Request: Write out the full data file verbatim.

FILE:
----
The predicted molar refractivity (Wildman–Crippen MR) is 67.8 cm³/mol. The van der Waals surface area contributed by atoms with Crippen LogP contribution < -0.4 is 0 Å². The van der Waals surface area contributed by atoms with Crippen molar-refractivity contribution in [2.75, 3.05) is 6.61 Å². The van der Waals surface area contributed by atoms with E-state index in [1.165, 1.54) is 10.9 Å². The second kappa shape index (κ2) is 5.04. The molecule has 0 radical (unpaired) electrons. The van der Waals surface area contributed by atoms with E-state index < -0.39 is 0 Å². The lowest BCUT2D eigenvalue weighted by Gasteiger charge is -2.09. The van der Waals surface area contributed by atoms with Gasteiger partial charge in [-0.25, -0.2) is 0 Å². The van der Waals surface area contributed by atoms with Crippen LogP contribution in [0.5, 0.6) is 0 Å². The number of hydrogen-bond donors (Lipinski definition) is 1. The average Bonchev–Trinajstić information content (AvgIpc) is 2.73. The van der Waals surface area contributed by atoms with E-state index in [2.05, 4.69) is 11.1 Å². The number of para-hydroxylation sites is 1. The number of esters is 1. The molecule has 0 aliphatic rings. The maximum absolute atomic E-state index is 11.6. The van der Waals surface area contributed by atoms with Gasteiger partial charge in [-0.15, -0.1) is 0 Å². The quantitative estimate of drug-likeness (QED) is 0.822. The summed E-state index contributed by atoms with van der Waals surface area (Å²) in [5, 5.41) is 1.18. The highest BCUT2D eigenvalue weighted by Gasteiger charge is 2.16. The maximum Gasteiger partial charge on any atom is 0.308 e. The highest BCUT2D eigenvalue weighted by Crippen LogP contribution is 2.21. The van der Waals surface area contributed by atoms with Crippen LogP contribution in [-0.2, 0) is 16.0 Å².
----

The predicted molar refractivity (Wildman–Crippen MR) is 67.8 cm³/mol. The van der Waals surface area contributed by atoms with Crippen LogP contribution < -0.4 is 0 Å². The van der Waals surface area contributed by atoms with Crippen molar-refractivity contribution in [2.75, 3.05) is 6.61 Å². The van der Waals surface area contributed by atoms with E-state index in [1.165, 1.54) is 10.9 Å². The second kappa shape index (κ2) is 5.04. The molecule has 0 radical (unpaired) electrons. The van der Waals surface area contributed by atoms with E-state index < -0.39 is 0 Å². The lowest BCUT2D eigenvalue weighted by Gasteiger charge is -2.09. The van der Waals surface area contributed by atoms with Gasteiger partial charge in [-0.25, -0.2) is 0 Å². The van der Waals surface area contributed by atoms with Crippen LogP contribution in [0.5, 0.6) is 0 Å². The number of hydrogen-bond donors (Lipinski definition) is 1. The average Bonchev–Trinajstić information content (AvgIpc) is 2.73. The van der Waals surface area contributed by atoms with E-state index in [2.05, 4.69) is 11.1 Å². The number of para-hydroxylation sites is 1. The number of esters is 1. The molecule has 0 aliphatic rings. The maximum absolute atomic E-state index is 11.6. The van der Waals surface area contributed by atoms with Gasteiger partial charge in [-0.15, -0.1) is 0 Å². The quantitative estimate of drug-likeness (QED) is 0.822. The summed E-state index contributed by atoms with van der Waals surface area (Å²) in [5, 5.41) is 1.18. The highest BCUT2D eigenvalue weighted by Gasteiger charge is 2.16. The maximum Gasteiger partial charge on any atom is 0.308 e. The highest BCUT2D eigenvalue weighted by Crippen LogP contribution is 2.21. The van der Waals surface area contributed by atoms with Crippen LogP contribution in [-0.2, 0) is 16.0 Å².